Hoaxes: The internet’s latest suicide scare
No, “Momo is not trying to kill children,” and the Momo challenge has turned out to be a hoax, said Taylor Lorenz in TheAtlantic.com. If you haven’t heard of Momo—well, you may be alone. Last week, stories of “Momo,” a terrifying animated character on YouTube telling kids to kill themselves, raced around the globe. Local news amplified the story. Kim Kardashian West shared it with her 129 million Instagram followers. Parents in the U.K. and U.S. fell for it in droves, just as last year parents fell for it across Latin America. The Momo story amplified all the worries parents already had about the internet. It spread so widely because of “a moral panic, fueled by parents’ fears in wanting to know what their kids are up to.”
The Momo scare follows a familiar pattern, said Abby Ohlheiser in The Washington Post. Like the Tide pod challenge, a rumor that kids were being encouraged to eat potentially lethal detergent pods, or the BirdBox challenge, it went viral in spite of plentiful details that “don’t hold up.” It’s not surprising that a scare like this would sweep the globe, said Amanda Sakuma in Vox.com. We’ve been primed for this by lots of similar stories. The turning point was the creepy internet meme of Slender Man. “In the summer of 2014, two 12-year-olds lured a fellow sixth-grader into the woods and stabbed her 19 times, allegedly in hopes of conjuring a dark, mythical being known as the Slender Man.” That an internet meme could inspire an actual murder showed how internet culture could “warp belief systems.” Parents who knew that cautionary tale were ready targets for Momo.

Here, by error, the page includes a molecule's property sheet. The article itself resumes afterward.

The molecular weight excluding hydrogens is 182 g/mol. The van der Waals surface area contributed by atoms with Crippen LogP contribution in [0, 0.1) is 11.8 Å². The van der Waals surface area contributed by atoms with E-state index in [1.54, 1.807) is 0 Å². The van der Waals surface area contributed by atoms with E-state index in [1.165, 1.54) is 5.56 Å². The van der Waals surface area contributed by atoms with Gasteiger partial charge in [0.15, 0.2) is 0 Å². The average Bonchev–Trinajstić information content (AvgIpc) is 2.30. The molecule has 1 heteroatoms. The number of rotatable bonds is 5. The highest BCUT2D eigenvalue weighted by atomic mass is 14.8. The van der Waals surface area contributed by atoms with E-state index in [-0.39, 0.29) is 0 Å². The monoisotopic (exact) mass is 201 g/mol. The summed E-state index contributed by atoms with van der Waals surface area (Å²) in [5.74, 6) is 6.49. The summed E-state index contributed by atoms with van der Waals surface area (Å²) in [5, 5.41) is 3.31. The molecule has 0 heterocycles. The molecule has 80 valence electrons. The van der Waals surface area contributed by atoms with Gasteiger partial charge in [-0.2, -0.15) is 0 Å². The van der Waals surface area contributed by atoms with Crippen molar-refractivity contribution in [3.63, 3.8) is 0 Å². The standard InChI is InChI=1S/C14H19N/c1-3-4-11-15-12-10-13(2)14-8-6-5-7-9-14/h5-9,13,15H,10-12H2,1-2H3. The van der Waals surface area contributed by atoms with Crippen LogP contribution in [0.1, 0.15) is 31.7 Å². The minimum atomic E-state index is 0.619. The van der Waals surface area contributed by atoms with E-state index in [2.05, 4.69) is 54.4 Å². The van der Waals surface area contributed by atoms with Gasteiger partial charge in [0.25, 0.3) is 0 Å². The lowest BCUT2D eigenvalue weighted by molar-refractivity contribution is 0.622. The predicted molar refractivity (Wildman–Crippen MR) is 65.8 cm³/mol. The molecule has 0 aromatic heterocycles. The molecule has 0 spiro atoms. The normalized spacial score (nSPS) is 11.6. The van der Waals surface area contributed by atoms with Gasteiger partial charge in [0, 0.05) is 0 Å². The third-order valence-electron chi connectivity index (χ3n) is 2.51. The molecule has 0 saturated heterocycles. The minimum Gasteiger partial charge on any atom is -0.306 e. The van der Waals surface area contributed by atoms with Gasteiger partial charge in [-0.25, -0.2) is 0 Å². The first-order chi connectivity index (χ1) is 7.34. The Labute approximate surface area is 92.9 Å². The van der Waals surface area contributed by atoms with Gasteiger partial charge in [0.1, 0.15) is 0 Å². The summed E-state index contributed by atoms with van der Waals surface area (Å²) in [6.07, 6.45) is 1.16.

How are kids expected to be smart online if adults keep falling for these hoaxes? asked Madison Malone Kircher in NYMag.com. It’s not just worried parents. “Lazy media outlets” did their part to spread the Momo hysteria. Even as YouTube said that the company had seen no evidence of the Momo video, it spread screenshots of Kardashian West’s Momo tweet. Part of the problem is that adults refuse to believe that such stories have actually been debunked. A colleague told me that in her Facebook parenting group, a member “came under attack after asking for more information from a person who claimed a friend’s child had seen Momo on YouTube.” Eventually the question asker even apologized for questioning the initial posts’ credibility. That’s how hoaxes like this spread. If you keep people from asking questions, you’re “teetering into conspiracy peddling.”